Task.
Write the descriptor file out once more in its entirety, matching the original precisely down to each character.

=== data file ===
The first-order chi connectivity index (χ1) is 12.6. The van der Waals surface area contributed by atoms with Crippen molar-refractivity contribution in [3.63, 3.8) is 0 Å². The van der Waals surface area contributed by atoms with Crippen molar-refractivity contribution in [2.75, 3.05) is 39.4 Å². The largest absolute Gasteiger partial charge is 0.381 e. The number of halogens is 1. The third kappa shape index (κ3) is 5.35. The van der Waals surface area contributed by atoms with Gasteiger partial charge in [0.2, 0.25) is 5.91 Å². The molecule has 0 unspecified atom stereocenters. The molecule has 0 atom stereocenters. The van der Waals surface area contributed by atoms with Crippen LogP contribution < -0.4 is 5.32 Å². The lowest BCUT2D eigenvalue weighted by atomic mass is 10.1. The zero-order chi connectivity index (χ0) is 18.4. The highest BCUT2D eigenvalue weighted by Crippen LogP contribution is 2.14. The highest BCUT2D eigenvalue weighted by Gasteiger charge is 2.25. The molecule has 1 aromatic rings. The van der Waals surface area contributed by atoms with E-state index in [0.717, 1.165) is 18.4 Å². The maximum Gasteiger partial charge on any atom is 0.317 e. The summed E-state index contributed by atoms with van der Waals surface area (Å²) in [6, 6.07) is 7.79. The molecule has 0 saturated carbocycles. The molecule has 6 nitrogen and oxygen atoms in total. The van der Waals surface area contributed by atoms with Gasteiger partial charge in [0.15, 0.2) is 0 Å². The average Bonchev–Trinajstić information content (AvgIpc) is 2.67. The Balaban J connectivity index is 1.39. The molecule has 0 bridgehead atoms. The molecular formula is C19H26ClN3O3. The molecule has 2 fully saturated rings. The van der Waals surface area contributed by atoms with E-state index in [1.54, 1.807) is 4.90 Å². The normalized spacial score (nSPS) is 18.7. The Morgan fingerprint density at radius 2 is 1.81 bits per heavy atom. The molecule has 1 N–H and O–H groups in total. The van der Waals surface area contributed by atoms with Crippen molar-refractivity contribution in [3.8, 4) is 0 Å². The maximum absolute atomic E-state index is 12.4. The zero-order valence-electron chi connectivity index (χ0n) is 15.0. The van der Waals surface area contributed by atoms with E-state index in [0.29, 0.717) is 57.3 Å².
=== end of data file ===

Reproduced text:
The first-order chi connectivity index (χ1) is 12.6. The van der Waals surface area contributed by atoms with Crippen molar-refractivity contribution in [3.63, 3.8) is 0 Å². The van der Waals surface area contributed by atoms with Crippen molar-refractivity contribution in [2.75, 3.05) is 39.4 Å². The largest absolute Gasteiger partial charge is 0.381 e. The number of halogens is 1. The third kappa shape index (κ3) is 5.35. The van der Waals surface area contributed by atoms with Gasteiger partial charge in [0.2, 0.25) is 5.91 Å². The molecule has 0 unspecified atom stereocenters. The molecule has 0 atom stereocenters. The van der Waals surface area contributed by atoms with Crippen LogP contribution < -0.4 is 5.32 Å². The lowest BCUT2D eigenvalue weighted by atomic mass is 10.1. The zero-order chi connectivity index (χ0) is 18.4. The highest BCUT2D eigenvalue weighted by Crippen LogP contribution is 2.14. The highest BCUT2D eigenvalue weighted by Gasteiger charge is 2.25. The molecule has 1 aromatic rings. The van der Waals surface area contributed by atoms with E-state index in [0.717, 1.165) is 18.4 Å². The maximum Gasteiger partial charge on any atom is 0.317 e. The summed E-state index contributed by atoms with van der Waals surface area (Å²) in [6, 6.07) is 7.79. The molecule has 0 saturated carbocycles. The molecule has 6 nitrogen and oxygen atoms in total. The van der Waals surface area contributed by atoms with Gasteiger partial charge in [0.15, 0.2) is 0 Å². The average Bonchev–Trinajstić information content (AvgIpc) is 2.67. The Balaban J connectivity index is 1.39. The molecule has 0 bridgehead atoms. The molecular formula is C19H26ClN3O3. The molecule has 2 fully saturated rings. The van der Waals surface area contributed by atoms with E-state index in [1.54, 1.807) is 4.90 Å². The normalized spacial score (nSPS) is 18.7. The Morgan fingerprint density at radius 2 is 1.81 bits per heavy atom. The molecule has 1 N–H and O–H groups in total. The van der Waals surface area contributed by atoms with Crippen molar-refractivity contribution in [3.8, 4) is 0 Å². The maximum absolute atomic E-state index is 12.4. The zero-order valence-electron chi connectivity index (χ0n) is 15.0. The van der Waals surface area contributed by atoms with E-state index in [0.29, 0.717) is 57.3 Å².